I never realized this before, but in the United States, I don’t see a lot of elderly people. Sure, I see my grandparents and then some older people in church, but in general, I don’t often cross paths with people much over 50 or 60. All of a sudden, when I arrived in Spain, I saw an explosion of older people. An elderly couple walking together arm and arm to the market down the street. An older gentleman sitting on a bench and feeding the birds. Three older women in fur coats walking with their heads high to shop in style and with grace. They carry a badge of honor and years of wondrous stories. Where is this brave and incredible generation in the United States?
In fact, where are people in general in the United States? The streets here have a constant bustle of people, going to and from every direction. Young children, old store keepers, women with lofty gazes and teenagers with irrational fearlessness all walk through the streets to go to stores, school, cafes or work. Every face has a thousand stories etched in it, stories that I long to know.
To me, there is nothing more beautiful than the sight of humanity. However, I feel as though that humanity is lost in the United States. We are a community of cars. We hide in our giant vehicles and drown out the lives of others in our safe, comfortable box. We go to work and we go home. We go to school and we go home. But we don’t really live. We don’t really go out and meet people. Sure, we grab coffee with a friend every now and then, but do we really live outside our houses?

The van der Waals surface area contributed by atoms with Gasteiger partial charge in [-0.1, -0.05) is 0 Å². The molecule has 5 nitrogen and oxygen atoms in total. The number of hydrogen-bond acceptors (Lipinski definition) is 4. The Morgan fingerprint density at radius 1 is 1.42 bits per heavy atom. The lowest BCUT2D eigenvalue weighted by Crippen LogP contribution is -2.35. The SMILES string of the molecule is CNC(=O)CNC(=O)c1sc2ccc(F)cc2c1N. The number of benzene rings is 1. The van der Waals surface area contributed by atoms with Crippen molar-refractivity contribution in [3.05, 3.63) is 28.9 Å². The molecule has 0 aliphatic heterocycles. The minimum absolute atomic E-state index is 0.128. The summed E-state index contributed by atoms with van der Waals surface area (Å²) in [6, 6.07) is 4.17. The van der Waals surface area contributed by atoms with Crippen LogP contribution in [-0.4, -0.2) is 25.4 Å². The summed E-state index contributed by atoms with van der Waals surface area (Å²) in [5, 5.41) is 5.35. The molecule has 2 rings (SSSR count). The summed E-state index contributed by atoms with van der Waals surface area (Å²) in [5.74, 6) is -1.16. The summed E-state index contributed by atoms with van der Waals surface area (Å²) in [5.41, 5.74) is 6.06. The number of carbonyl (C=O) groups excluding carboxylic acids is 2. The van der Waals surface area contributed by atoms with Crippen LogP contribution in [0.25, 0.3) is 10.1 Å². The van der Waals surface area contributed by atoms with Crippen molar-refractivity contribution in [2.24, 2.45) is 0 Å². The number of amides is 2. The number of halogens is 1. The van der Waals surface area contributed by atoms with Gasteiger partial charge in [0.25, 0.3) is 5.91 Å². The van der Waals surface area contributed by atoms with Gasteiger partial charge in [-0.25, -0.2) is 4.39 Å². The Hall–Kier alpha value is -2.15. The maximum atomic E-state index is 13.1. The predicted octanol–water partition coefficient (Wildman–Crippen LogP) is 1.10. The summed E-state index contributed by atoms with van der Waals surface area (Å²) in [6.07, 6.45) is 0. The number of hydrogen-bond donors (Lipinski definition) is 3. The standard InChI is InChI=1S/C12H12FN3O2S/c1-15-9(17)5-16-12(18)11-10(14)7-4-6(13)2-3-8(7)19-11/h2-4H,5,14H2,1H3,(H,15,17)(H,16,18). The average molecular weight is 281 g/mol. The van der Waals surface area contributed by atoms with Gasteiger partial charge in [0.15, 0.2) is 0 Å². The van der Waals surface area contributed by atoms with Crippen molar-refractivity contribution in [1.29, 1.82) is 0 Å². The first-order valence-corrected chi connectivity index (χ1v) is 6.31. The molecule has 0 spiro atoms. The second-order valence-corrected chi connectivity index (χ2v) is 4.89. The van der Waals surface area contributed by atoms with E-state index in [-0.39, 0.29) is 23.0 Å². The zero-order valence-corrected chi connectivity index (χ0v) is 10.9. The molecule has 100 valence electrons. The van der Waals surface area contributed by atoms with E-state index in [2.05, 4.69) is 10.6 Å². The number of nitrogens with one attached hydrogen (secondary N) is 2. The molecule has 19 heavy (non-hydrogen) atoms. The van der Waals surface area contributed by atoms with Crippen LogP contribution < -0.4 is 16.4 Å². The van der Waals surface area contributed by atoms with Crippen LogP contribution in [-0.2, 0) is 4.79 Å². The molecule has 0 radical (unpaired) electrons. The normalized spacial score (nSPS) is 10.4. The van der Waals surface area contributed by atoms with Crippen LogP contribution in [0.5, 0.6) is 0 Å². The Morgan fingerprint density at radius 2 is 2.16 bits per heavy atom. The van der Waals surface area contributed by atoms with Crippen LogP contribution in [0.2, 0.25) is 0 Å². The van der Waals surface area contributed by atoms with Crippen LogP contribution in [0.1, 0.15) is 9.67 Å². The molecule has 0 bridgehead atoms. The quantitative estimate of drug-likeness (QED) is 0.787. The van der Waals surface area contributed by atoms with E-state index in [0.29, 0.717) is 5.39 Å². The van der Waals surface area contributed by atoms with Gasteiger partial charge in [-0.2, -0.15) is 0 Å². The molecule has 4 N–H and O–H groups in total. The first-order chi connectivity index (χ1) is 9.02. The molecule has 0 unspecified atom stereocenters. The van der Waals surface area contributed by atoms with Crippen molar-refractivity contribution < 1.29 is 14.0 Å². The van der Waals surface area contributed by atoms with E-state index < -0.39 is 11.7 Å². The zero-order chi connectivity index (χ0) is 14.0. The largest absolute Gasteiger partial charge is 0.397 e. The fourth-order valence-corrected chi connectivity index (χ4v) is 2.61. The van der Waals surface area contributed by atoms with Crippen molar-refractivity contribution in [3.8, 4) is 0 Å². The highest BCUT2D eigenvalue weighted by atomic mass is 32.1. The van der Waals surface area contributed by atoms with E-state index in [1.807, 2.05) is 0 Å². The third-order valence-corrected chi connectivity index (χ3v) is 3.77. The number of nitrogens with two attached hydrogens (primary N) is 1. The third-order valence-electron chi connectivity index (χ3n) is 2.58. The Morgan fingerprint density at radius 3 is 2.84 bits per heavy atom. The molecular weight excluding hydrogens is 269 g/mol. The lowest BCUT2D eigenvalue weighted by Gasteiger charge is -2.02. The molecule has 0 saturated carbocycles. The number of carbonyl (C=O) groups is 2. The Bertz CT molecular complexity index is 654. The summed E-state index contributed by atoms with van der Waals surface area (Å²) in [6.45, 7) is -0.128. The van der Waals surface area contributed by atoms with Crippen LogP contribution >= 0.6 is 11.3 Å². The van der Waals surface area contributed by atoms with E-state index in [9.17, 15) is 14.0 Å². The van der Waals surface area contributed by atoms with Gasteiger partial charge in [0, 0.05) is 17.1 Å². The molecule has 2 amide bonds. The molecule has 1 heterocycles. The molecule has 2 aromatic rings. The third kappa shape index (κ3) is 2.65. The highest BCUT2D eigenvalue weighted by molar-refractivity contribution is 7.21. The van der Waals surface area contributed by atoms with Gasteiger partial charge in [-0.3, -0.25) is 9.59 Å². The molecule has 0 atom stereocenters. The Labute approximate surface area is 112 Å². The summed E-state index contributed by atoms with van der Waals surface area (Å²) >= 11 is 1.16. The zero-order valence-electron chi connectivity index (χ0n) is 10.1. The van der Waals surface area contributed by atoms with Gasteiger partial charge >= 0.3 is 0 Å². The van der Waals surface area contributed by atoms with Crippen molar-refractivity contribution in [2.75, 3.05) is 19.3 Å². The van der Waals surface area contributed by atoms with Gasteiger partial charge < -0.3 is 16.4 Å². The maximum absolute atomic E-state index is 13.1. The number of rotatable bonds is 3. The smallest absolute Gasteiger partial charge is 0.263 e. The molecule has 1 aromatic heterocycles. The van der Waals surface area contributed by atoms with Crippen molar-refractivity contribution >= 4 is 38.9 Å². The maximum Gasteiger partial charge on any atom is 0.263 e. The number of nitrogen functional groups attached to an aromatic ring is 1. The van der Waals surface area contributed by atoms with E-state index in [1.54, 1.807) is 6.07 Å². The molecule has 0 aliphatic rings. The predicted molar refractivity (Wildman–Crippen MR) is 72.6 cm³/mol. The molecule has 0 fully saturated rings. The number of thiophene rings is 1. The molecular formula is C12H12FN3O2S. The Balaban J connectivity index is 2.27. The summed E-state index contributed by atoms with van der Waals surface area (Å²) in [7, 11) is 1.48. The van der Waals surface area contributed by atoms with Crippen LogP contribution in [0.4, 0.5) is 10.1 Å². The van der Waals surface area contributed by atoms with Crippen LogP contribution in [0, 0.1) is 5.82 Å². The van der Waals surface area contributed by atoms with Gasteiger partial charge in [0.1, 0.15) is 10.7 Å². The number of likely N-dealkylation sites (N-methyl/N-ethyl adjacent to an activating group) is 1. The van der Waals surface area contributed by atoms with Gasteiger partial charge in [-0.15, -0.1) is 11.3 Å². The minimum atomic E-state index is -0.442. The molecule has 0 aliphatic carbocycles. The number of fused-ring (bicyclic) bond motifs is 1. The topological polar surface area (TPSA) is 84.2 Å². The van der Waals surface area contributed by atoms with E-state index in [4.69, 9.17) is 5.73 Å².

For Spaniards, the appearance of their house isn’t terribly important, since life happens outside of the house rather than in it. It’s much preferred to have money to live walking around the city than to have a sizable house with impressive features. To be in the house is to be anti-social. To be out of the house is to truly live.
I find that I much prefer the life of Spaniards. I love the diversity of individuals walking in the streets. I love the realness of these people as they go to their schools and jobs and houses. I wish the United States would learn this too—the value of living outside of the home, the value of living with people.